I does seem that only in the US do adaptations get attacked for appealing to the general adaptation of this kind. Ursula Le Guin castigated the SYFY network for ‘whitewashing’ Earthsea for their miniseries based on her novels. To be fair, the miniseries was terrible, but along with the hack job dumbing down of a script, she singled out the color and races of the actors playing the parts. On the other hand, she gave the Japanes a free ride on the similar job of racial homoganization done in the Studio Ghibli Legend of Earthsea movie, despite the fact that it was as guilty as the American adaptation was (and have their fair share of nasty racial issues, both historic and ongoing). It truly seems that only the US gets attacked for this sort of behaviour. No one complained when the East Timorese adapted the french film The Return of Martin De Guerre with a cast of Timorese. No one would complain if Bollywood adapted Shakespeare (actually I think most of their films are adaptations of Romeo and Juliet anways) or the Turkish Star Wars or likely if they made a version of Harry Potter in Nigeria with an all black cast.
So why not use American Demographics for a story that is taking place in Neo-Manhattan. Certainly there will be some color as there has been in most recent films. And the audience will be fine with it. As they have been with an African American
Sgt. Fluffy Agent of S.C.H.M.U.C.K Sgt. Fury Agent of Shield, or a Korean-American Boomer/Athena in Battlestar Galactica (where the original was an African American.)
And what does it matter if the red motorcycle doesn’t look the same as in the 80s Manga or Movie? It’s 2011. Should all remakes be placed in a timewarp?
What really should matter is if there is going to be a coherent script. The fact is the anime original is a structural mess. The plot is primarily backstory, and there is no character development to speak of throughout the film. What the film had going for it was stunning visuals. I would argue that they still stand up, but like Lynch’s Dune, anyone who wants to understand what is going on has to go back and read the manga source material. A great deal of the dialog that wasnt’ exposition amounted to characters screaming at each other: ”Kaneda!” “Tetsuo!” “Akira!” and son on. Acquiring bigger weapons was used as shorthand for character growth. While the more recent dub improved things a little, it did also remove one of the only memorable lines from the original.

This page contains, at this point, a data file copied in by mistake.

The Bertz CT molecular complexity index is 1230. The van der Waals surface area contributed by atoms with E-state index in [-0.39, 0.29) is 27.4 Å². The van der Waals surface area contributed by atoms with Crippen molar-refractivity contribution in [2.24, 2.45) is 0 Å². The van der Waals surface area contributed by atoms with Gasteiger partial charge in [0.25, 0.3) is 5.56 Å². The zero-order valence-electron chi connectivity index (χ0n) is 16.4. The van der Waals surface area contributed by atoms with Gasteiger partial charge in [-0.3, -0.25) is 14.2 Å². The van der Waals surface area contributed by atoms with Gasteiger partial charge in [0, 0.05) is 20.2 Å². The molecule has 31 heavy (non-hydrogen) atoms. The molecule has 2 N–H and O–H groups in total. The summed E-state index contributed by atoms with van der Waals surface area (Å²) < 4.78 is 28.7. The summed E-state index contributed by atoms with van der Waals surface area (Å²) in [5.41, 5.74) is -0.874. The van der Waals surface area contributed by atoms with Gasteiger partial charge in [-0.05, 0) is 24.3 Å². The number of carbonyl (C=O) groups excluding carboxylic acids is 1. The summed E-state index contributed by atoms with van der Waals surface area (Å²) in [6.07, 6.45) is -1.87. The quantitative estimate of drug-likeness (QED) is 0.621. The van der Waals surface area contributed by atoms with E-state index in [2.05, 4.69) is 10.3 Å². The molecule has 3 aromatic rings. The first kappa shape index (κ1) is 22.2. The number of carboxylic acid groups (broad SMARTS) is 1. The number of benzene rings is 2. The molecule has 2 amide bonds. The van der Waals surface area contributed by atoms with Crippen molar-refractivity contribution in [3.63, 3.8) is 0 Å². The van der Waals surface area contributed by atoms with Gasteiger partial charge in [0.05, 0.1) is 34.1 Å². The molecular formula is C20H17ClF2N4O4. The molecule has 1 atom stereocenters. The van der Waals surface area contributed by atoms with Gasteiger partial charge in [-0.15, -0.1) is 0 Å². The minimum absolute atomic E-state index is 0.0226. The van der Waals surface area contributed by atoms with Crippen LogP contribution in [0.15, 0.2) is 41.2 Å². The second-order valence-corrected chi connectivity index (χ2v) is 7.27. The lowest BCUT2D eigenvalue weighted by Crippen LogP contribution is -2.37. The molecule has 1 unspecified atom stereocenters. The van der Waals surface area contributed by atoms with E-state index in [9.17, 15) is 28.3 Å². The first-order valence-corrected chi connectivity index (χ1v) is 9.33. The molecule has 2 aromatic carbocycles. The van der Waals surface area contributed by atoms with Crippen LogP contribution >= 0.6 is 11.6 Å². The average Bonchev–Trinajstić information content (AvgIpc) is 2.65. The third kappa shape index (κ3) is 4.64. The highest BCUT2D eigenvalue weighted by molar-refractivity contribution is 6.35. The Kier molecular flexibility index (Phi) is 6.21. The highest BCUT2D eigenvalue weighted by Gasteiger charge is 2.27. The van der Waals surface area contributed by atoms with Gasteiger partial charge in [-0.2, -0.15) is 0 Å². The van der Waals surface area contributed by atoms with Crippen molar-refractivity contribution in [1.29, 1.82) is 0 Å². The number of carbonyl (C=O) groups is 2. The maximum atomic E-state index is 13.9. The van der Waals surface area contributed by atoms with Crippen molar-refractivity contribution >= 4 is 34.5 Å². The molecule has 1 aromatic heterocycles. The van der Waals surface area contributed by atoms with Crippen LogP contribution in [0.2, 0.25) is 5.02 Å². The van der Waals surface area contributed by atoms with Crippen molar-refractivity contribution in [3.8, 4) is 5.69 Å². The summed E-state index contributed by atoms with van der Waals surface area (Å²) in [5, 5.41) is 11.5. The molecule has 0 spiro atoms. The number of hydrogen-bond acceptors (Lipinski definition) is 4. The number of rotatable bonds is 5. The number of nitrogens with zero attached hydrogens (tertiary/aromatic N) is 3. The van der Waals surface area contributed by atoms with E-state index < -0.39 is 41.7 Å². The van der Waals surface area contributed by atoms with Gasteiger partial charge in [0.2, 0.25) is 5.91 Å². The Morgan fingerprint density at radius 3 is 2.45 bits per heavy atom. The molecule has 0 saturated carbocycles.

“Gentlemen,” the Colonel orders. “We’re going to the Olympics.”
To be fair, Hughes seeming need to insert his own style into the movie would probably have gotten in the way of a decent story. And Hedlund might make a decent lead if he is actually given something to do (acting wise). And with a hundred million dollars, it should look at least passable. And, yeah, there are questions about whether the source material will get any respect in the script. On the other hand, if you are using the the script for the original anime movie as your benchmark, then there’s as much room for improvement as there is for disaster. I’m willing to give it the benefit of the doubt.